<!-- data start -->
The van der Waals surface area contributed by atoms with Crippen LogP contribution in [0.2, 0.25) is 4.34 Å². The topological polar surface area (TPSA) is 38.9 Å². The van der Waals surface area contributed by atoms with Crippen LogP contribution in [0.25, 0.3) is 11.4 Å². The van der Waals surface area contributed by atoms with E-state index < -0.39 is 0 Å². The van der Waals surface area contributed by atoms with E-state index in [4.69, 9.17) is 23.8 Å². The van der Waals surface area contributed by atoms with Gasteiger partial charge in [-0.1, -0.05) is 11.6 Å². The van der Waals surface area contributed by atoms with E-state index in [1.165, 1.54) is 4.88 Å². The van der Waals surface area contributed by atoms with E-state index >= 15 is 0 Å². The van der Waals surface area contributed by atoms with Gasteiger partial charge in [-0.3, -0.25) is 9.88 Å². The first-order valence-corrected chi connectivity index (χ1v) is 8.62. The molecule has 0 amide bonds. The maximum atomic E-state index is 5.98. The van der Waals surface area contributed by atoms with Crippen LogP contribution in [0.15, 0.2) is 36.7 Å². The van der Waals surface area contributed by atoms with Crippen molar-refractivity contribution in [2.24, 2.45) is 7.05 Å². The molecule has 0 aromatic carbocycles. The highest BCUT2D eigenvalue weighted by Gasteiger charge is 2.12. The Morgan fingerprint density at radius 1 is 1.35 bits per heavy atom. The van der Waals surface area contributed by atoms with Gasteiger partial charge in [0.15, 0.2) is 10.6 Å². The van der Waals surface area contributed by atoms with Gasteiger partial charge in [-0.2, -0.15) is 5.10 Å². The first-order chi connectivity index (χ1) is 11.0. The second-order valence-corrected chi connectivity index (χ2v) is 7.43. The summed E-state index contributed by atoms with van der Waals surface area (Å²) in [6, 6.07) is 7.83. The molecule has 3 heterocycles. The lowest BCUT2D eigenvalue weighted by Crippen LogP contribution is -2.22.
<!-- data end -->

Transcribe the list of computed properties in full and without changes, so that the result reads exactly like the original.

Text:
The van der Waals surface area contributed by atoms with Crippen LogP contribution in [0.2, 0.25) is 4.34 Å². The topological polar surface area (TPSA) is 38.9 Å². The van der Waals surface area contributed by atoms with Crippen LogP contribution in [0.25, 0.3) is 11.4 Å². The van der Waals surface area contributed by atoms with E-state index < -0.39 is 0 Å². The van der Waals surface area contributed by atoms with E-state index in [4.69, 9.17) is 23.8 Å². The van der Waals surface area contributed by atoms with Gasteiger partial charge in [-0.1, -0.05) is 11.6 Å². The van der Waals surface area contributed by atoms with E-state index in [1.165, 1.54) is 4.88 Å². The van der Waals surface area contributed by atoms with E-state index >= 15 is 0 Å². The van der Waals surface area contributed by atoms with Gasteiger partial charge in [-0.3, -0.25) is 9.88 Å². The first-order valence-corrected chi connectivity index (χ1v) is 8.62. The molecule has 0 amide bonds. The maximum atomic E-state index is 5.98. The van der Waals surface area contributed by atoms with Crippen LogP contribution in [0.15, 0.2) is 36.7 Å². The van der Waals surface area contributed by atoms with Crippen molar-refractivity contribution in [2.24, 2.45) is 7.05 Å². The molecule has 0 aromatic carbocycles. The highest BCUT2D eigenvalue weighted by Gasteiger charge is 2.12. The Morgan fingerprint density at radius 1 is 1.35 bits per heavy atom. The van der Waals surface area contributed by atoms with Gasteiger partial charge in [0.15, 0.2) is 10.6 Å². The van der Waals surface area contributed by atoms with Gasteiger partial charge in [-0.2, -0.15) is 5.10 Å². The first-order chi connectivity index (χ1) is 11.0. The second-order valence-corrected chi connectivity index (χ2v) is 7.43. The summed E-state index contributed by atoms with van der Waals surface area (Å²) in [6, 6.07) is 7.83. The molecule has 3 heterocycles. The lowest BCUT2D eigenvalue weighted by Crippen LogP contribution is -2.22.